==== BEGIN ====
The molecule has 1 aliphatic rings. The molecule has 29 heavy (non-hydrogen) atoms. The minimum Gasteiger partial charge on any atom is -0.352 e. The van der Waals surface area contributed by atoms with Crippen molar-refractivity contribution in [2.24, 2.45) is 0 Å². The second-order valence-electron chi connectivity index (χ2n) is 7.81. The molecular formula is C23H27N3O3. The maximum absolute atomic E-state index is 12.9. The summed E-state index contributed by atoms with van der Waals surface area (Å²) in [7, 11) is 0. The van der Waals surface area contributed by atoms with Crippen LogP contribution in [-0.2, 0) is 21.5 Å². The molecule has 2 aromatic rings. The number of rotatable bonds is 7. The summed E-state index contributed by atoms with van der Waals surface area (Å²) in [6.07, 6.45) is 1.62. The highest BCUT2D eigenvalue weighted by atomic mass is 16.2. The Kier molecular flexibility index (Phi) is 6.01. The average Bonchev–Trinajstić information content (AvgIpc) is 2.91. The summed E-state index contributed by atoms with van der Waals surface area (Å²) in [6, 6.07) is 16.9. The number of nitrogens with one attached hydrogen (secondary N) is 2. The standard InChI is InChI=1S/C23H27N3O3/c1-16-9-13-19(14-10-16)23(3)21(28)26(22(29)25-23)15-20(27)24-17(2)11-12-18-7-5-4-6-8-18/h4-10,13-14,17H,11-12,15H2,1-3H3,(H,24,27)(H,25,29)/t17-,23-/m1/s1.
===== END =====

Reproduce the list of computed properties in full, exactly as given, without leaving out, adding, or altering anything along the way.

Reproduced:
The molecule has 1 aliphatic rings. The molecule has 29 heavy (non-hydrogen) atoms. The minimum Gasteiger partial charge on any atom is -0.352 e. The van der Waals surface area contributed by atoms with Crippen molar-refractivity contribution in [2.24, 2.45) is 0 Å². The second-order valence-electron chi connectivity index (χ2n) is 7.81. The molecular formula is C23H27N3O3. The maximum absolute atomic E-state index is 12.9. The summed E-state index contributed by atoms with van der Waals surface area (Å²) in [7, 11) is 0. The van der Waals surface area contributed by atoms with Crippen LogP contribution in [-0.2, 0) is 21.5 Å². The molecule has 2 aromatic rings. The number of rotatable bonds is 7. The summed E-state index contributed by atoms with van der Waals surface area (Å²) in [6.07, 6.45) is 1.62. The highest BCUT2D eigenvalue weighted by atomic mass is 16.2. The Kier molecular flexibility index (Phi) is 6.01. The average Bonchev–Trinajstić information content (AvgIpc) is 2.91. The summed E-state index contributed by atoms with van der Waals surface area (Å²) in [6, 6.07) is 16.9. The number of nitrogens with one attached hydrogen (secondary N) is 2. The standard InChI is InChI=1S/C23H27N3O3/c1-16-9-13-19(14-10-16)23(3)21(28)26(22(29)25-23)15-20(27)24-17(2)11-12-18-7-5-4-6-8-18/h4-10,13-14,17H,11-12,15H2,1-3H3,(H,24,27)(H,25,29)/t17-,23-/m1/s1.